Australia’s anti-doping agency, ASADA, is enlisting parents in its latest strategy to educate the next generation about the dangers of performance-enhancing drugs.
The agency believes parents play a crucial role in the battle against doping and has designed the Parents’ Guide to Support Clean Sport, an online anti-doping course to help parents educate their children on how to protect themselves.
ASADA CEO David Sharpe said the pressure to train hard, compete and achieve at the highest level can lead young athletes to “think about taking dangerous shortcuts”, which is why the agency has developed a parents’ guide to support clean sport.
Mr Sharpe said many parents around the world are unaware of how prevalent doping is and how easy it is to buy banned substances.
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“The course is designed to help parents enhance their children’s knowledge of how to protect themselves in their sport or career,” Mr Sharpe said.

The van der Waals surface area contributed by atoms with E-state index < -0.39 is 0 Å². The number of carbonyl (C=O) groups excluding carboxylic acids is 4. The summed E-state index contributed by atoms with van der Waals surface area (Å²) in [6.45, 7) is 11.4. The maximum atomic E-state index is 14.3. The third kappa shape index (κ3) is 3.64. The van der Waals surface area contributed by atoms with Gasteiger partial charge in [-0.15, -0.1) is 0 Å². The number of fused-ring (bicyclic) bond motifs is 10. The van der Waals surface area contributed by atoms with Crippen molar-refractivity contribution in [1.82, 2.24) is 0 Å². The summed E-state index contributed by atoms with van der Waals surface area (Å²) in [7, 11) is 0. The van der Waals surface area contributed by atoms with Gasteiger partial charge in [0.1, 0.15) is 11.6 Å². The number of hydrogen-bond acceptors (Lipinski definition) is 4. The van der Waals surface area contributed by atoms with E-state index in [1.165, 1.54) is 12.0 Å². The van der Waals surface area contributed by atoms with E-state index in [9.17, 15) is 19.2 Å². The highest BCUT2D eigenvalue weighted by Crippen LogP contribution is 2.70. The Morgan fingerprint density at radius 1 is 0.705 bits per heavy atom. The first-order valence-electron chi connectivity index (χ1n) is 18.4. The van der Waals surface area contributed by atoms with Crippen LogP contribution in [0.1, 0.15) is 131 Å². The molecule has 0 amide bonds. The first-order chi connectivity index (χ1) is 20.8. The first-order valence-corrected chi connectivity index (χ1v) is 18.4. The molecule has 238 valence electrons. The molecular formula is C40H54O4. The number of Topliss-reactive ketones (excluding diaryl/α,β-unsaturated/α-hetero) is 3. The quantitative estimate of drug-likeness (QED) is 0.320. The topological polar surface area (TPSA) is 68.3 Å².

“I know many parents around the country and around the world see doping as steroids and part of the program we are delivering is to tell you that is not the case.
“Steroids are a key part of doping but it is much more. Banned substances can include supplements that can be bought in shopping centres and can be in protein shakes or bars and cold and flu medication.”
Mr Sharp said that 45 per cent of 14 to 16-year-old boys have had protein shakes and one in five supplements sold in shopping centres contain banned substances. He hopes the course will make anti-doping a part of sports culture at a grassroots level.
In partnership with the World Anti-Doping Agency (WADA), ASADA launched the program globally at Marist College on Wednesday afternoon (3 April).
1996 Olympic Rowing gold medalist and mother of two Megan Marcks was at the launch and said there are myths surrounding elite sport that need to be broken.
“I really want my kids to have a really positive experience with their sport and having a resource like this where you can start to get information about what are some of those important conversations you need to be having with children,” she shared.
“There are more supplements that are readily available and there is a bit of a myth and misconception that all elite athletes actually do take supplements but that is not the case.
“Really at the end of the day, it all comes down to hard work, hard work and more hard work.”